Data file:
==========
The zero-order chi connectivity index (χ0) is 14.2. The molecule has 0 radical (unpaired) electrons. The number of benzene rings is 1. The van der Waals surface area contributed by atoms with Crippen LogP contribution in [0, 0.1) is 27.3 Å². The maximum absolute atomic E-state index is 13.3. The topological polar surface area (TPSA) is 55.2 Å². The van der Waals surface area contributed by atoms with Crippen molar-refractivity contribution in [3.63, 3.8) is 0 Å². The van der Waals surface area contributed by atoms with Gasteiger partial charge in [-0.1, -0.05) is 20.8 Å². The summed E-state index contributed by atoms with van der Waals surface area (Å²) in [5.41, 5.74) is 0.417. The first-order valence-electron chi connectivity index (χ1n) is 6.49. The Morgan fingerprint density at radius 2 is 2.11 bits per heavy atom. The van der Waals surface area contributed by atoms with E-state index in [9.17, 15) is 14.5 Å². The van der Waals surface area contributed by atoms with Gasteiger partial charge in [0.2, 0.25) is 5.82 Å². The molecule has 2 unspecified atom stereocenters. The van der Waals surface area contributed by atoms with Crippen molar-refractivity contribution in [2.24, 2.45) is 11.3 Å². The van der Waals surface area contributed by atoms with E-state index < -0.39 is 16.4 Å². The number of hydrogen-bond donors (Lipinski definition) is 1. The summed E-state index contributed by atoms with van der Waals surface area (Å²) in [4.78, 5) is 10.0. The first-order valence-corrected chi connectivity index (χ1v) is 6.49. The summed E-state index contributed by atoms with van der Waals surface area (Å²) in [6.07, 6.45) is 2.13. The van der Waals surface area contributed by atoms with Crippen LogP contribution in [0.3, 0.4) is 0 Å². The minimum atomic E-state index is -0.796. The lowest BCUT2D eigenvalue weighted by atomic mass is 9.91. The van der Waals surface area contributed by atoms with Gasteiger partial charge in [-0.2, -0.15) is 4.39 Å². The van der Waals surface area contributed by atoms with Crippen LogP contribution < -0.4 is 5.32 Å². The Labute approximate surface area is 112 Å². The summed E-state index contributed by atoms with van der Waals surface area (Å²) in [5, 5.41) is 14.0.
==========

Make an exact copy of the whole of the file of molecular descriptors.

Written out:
The zero-order chi connectivity index (χ0) is 14.2. The molecule has 0 radical (unpaired) electrons. The number of benzene rings is 1. The van der Waals surface area contributed by atoms with Crippen LogP contribution in [0, 0.1) is 27.3 Å². The maximum absolute atomic E-state index is 13.3. The topological polar surface area (TPSA) is 55.2 Å². The van der Waals surface area contributed by atoms with Crippen molar-refractivity contribution in [3.63, 3.8) is 0 Å². The van der Waals surface area contributed by atoms with Gasteiger partial charge in [-0.1, -0.05) is 20.8 Å². The summed E-state index contributed by atoms with van der Waals surface area (Å²) in [5.41, 5.74) is 0.417. The first-order valence-electron chi connectivity index (χ1n) is 6.49. The Morgan fingerprint density at radius 2 is 2.11 bits per heavy atom. The van der Waals surface area contributed by atoms with E-state index in [9.17, 15) is 14.5 Å². The van der Waals surface area contributed by atoms with Gasteiger partial charge in [0.2, 0.25) is 5.82 Å². The molecule has 2 unspecified atom stereocenters. The van der Waals surface area contributed by atoms with Crippen molar-refractivity contribution in [2.24, 2.45) is 11.3 Å². The van der Waals surface area contributed by atoms with E-state index < -0.39 is 16.4 Å². The number of hydrogen-bond donors (Lipinski definition) is 1. The summed E-state index contributed by atoms with van der Waals surface area (Å²) in [4.78, 5) is 10.0. The first-order valence-corrected chi connectivity index (χ1v) is 6.49. The summed E-state index contributed by atoms with van der Waals surface area (Å²) in [6.07, 6.45) is 2.13. The van der Waals surface area contributed by atoms with Crippen LogP contribution in [0.3, 0.4) is 0 Å². The minimum atomic E-state index is -0.796. The lowest BCUT2D eigenvalue weighted by atomic mass is 9.91. The van der Waals surface area contributed by atoms with Gasteiger partial charge in [-0.2, -0.15) is 4.39 Å². The van der Waals surface area contributed by atoms with Crippen LogP contribution < -0.4 is 5.32 Å². The Labute approximate surface area is 112 Å². The summed E-state index contributed by atoms with van der Waals surface area (Å²) in [5, 5.41) is 14.0.